The Top 5 Things To Know Before Your MRI
Your doctor says you need an MRI. You’re not thrilled about it, but you really do want to get a diagnosis and move on with your life. Also, you think it would be cool to see inside your own body. Before you show up, read through the five most important things to know about getting an MRI.
Here, in no particular order, are the five most important things to know before your MRI.
1. It’s loud and a bit cramped in there
An MRI can be a life-saving test, but it’s not exactly comfortable. You should know this now, so there are no surprises when you climb into the scanner. The magnet makes loud, clanking noises, and you need to lie inside a long, narrow-ish tube. You’ll get earplugs to lower the noise, but there’s no easy fix for the tight quarters. Most people can tolerate it long enough to complete their scan. But if you suffer from severe claustrophobia and feel anxious just looking at the above picture, you have two options.
First, you can take a low-dose sedative before your scan (usually Ativan). Your doctor can write a prescription. Make sure someone can drive you home after your test.
Alternatively, you can visit a center with open MRI. The pictures are often not as sharp as those produced by a conventional MRI, but they’re better than nothing. Some newer open MRI scanners produce comparable pictures to regular scanners.
2. There’s no radiation whatsoever
Perhaps you’ve heard about the radiation associated with some medical scans. The exposure is small from each individual test, but it can add up with repeat scans.Good news! You don’t have to worry about any of that, because MRIs don’t use radiation.
3. You can (and should) shop around
Perhaps you had a rich uncle. Perhaps you like making it rain. If not, you should realize there is a lot of variability when it comes to the cost of an MRI, and you can save lots of money with just a few minutes of effort. Like, a whole lot.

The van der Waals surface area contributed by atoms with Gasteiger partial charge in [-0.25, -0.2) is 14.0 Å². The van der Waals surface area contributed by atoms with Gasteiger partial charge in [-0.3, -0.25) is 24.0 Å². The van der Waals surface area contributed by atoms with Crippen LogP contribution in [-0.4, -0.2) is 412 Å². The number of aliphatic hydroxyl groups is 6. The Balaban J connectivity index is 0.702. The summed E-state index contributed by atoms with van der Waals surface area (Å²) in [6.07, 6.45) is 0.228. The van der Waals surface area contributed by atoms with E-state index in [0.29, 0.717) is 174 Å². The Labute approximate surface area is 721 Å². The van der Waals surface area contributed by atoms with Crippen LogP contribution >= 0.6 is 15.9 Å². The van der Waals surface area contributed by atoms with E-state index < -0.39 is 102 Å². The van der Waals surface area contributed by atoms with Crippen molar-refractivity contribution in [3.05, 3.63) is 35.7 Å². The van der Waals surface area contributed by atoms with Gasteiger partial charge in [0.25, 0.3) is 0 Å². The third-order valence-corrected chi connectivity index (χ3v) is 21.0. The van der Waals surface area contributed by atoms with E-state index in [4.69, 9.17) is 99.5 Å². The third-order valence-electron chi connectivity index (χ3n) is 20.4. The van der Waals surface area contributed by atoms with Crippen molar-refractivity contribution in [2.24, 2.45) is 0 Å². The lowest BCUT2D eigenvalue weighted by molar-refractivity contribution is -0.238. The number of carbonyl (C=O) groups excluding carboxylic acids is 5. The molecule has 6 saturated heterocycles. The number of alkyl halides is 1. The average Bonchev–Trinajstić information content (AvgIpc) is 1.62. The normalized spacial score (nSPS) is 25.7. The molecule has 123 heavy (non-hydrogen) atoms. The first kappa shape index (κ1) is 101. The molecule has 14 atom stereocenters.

You can call around to different centers in your area, but we believe that Medmo offers the easiest and best solution. Just enter the amount you can afford, and you’ll get connected with an imaging center that can take your price. Presto.
4. Any metal could be a serious problem
The scanner magnet is extremely strong and always on. Any loose metal objects will be ripped from your pockets and sent flying into the scanner. Therefore, you’ll need to store your belongings in a locker outside of the scanner room. If you have a pacemaker, metal clip, or other medical device inside your body, provide the radiologists with as many details as possible so they can determine if it’s MRI-compatible. If your body contains any metal shards, shrapnel, or BB’s, you may not be able to get an MRI at all. Finally, lots of makeup contains metal that can interfere with the images. So skip the smokey eye on the day of your scan.
5. The contrast is safe unless you’re allergic or have kidney disease
MRI contrast (formally known as gadolinium) is an intravenous substance that “lights up” on scans and helps doctors better distinguish between normal and abnormal tissues. The above pictures shows a brain scan without contrast (left) and with contrast (right). Although the non-contrast image isn’t normal, the contrast image shows the problem (the bright white spot) much better.
If your test requires contrast, a nurse will place an IV beforehand and inject the contrast while pictures are being taken.
The contrast is only a problem if you have severe kidney disease or have had a prior allergic reaction to gadolinium. The contrast is NOT a problem if you are allergic to CT contrast, are allergic to shellfish, or have mild or moderate kidney disease. (Unlike CT contrast, MRI contrast poses no risk to the kidneys, but it can cause severe complications in people who already have severe kidney disease.)
To book a scan, visit us at Medmo.com. Medmo helps people schedule radiology imaging tests – such as MRI, CT scans, PET, and more – at nearby accredited centers and identify the payment solution that works best for them.
Ready to get started?
Here’s what you’ll need to schedule an appointment
1. Imaging referral / prescription
2. Your contact information
3. Insurance OR card information